Let’s define a pushdown transducer as a 9-tuple $V = (A, B, S, Q_A, Q_S, \phi, \psi, \chi, q_0)$, where $A$ is the finite input alphabet, $B$ is the finite output alphabet, $S$ is the finite stack alphabet, $Q_A$ are the finite set of read-from-input states, $Q_S$ is the finite set of read-from-stack states, $\phi: (Q_A \times A) \cup (Q_S \times (S \cup \{ \epsilon \})) \to (Q_A \cup Q_S)$ (where $\epsilon \not\in S$) - is the state transition function, $\psi: (Q_A \times A) \cup (Q_S \times (S \cup \{ \epsilon \})) \to S^*$ (where $\epsilon \not\in S$) is stack transition function, $\chi: (Q_A \times A) \cup (Q_S \times (S \cup \{ \epsilon \})) \to B^*$ (where $\epsilon \not\in S$) is output function, $q_0 \in Q_A$ is the initial state. Now, let’s define the total transducer function of $V$ of $V$ as $f_V: A^* \to (Q_A \cup Q_S) \cup S^* \to B^*$ defined by recurrence relation

$$f_V(\Lambda, q, \sigma) = \Lambda$$

$$f_V(a\alpha, q, \Lambda) = \begin{cases} \chi(q, a) f_V(\alpha, \phi(q, a), \psi(q, a)) & \quad q \in Q_A \\ \chi(q, \epsilon) f_V(\alpha, \phi(q, \epsilon), \psi(q, \epsilon)) & \quad q \in Q_S \end{cases}$$

$$f_V(a\alpha, q, \sigma s) = \begin{cases} \chi(q, a) f_V(\alpha, \phi(q, a), \sigma s \psi(q, a)) & \quad q \in Q_A \\ \chi(q, s) f_V(\alpha, \phi(q, s), \sigma \psi(q, s)) & \quad q \in Q_S \end{cases}$$

and limited transduction function as $t_V(A^*) = f_V(A^*, q_0, \Lambda)$.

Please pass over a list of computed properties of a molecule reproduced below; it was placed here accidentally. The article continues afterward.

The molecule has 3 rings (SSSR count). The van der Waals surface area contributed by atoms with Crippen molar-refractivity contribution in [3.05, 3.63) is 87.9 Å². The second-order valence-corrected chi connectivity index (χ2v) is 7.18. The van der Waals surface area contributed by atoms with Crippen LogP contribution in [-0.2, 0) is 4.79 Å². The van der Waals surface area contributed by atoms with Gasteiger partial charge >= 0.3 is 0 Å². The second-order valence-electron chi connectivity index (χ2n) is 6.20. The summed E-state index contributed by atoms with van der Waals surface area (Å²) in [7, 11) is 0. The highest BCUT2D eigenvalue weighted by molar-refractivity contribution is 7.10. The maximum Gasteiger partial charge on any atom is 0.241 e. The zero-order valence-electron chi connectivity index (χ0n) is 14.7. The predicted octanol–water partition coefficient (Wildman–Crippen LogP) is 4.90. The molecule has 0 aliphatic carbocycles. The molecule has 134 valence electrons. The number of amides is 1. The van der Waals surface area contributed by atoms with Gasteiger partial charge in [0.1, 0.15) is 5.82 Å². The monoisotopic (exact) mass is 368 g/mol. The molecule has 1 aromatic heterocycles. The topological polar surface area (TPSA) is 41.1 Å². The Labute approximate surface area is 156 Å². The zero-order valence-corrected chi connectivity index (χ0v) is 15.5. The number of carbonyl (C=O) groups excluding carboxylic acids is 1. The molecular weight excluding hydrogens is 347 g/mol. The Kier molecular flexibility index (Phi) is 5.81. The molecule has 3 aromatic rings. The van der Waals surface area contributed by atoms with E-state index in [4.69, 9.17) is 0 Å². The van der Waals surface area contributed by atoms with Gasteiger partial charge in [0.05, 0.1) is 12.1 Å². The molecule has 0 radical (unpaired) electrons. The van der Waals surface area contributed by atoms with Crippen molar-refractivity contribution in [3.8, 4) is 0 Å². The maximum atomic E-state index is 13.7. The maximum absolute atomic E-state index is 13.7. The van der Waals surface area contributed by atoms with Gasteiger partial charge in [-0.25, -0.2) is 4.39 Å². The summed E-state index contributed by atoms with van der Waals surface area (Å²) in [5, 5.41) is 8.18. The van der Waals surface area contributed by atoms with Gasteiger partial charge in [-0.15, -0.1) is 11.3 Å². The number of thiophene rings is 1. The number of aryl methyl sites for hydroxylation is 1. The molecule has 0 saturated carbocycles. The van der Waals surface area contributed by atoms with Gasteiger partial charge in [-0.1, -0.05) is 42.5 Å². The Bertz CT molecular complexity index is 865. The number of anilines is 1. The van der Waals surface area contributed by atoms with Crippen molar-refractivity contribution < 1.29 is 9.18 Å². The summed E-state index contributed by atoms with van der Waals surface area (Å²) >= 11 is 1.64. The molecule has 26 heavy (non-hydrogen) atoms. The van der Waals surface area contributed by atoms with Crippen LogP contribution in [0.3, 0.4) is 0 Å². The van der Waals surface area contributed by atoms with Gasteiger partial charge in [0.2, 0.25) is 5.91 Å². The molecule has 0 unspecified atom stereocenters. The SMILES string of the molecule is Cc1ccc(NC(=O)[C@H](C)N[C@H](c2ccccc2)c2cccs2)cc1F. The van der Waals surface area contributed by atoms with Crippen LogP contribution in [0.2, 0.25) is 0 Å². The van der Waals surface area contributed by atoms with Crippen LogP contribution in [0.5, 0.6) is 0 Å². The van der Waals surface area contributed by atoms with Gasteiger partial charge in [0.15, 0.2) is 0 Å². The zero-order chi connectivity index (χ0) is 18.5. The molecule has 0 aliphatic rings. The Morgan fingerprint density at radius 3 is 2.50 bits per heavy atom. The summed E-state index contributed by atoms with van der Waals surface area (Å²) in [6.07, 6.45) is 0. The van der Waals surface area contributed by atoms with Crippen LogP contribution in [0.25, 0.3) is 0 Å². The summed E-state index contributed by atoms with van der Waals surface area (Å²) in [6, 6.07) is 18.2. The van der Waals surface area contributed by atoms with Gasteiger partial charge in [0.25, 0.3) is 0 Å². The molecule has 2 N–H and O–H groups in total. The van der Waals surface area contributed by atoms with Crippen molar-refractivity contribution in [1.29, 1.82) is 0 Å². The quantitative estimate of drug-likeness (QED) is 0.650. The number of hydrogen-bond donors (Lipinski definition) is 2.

We call a deterministic function $A^* \to B^*$ a finitary pushdown transduction iff it is a limited transduction function of some pushdown transducer.

We call a deterministic function $f:A^{\infty} \to B^{\infty}$ an infinitary pushdown transduction iff there exists some finitary pushdown transduction $g: A^* \to B^*$ such that $\forall \alpha \in A^*, \beta \in A^\infty$ we have $f(\alpha \beta) = g(\alpha)f(\beta)$.

Pushdown transducers are a more powerful computation model than finite state transducers, but less powerful than Turing machines.

Now, let's say that a sequence $\alpha = a_0 a_1 a_2 ... \in A^\infty$ is ultimately periodic iff $\exists t, k \in \mathbb{N}$ such that $\forall n > t$ we have $a_{n + k} = a_n$.

Now, suppose $\alpha \in A^\infty$ is an ultimately periodic sequence and $f: A^\infty \to B^\infty$ is an infinitary pushdown transduction. Is $f(\alpha)$ also periodic?

If $f$ is a regular transduction, then periodicity of $f(\alpha)$ is an easy consequence of pigeonhole principle. However, that proof does not work for pushdown transductions due to the fact that the number of possible contents of the stack is infinite.

  • $\begingroup$ Do you mean ultimately periodic instead of periodic sequence? $\endgroup$
    – J.-E. Pin
    Jan 7 '21 at 5:46
  • $\begingroup$ @J.-E.Pin, yes. However, in the textbook from which I got my first acquaintance with DFAs they were called just periodic. To avoid further confusion, I added the definition I was using to the body of the question. $\endgroup$ Jan 7 '21 at 10:38

Your Answer

By clicking “Post Your Answer”, you agree to our terms of service, privacy policy and cookie policy

Browse other questions tagged or ask your own question.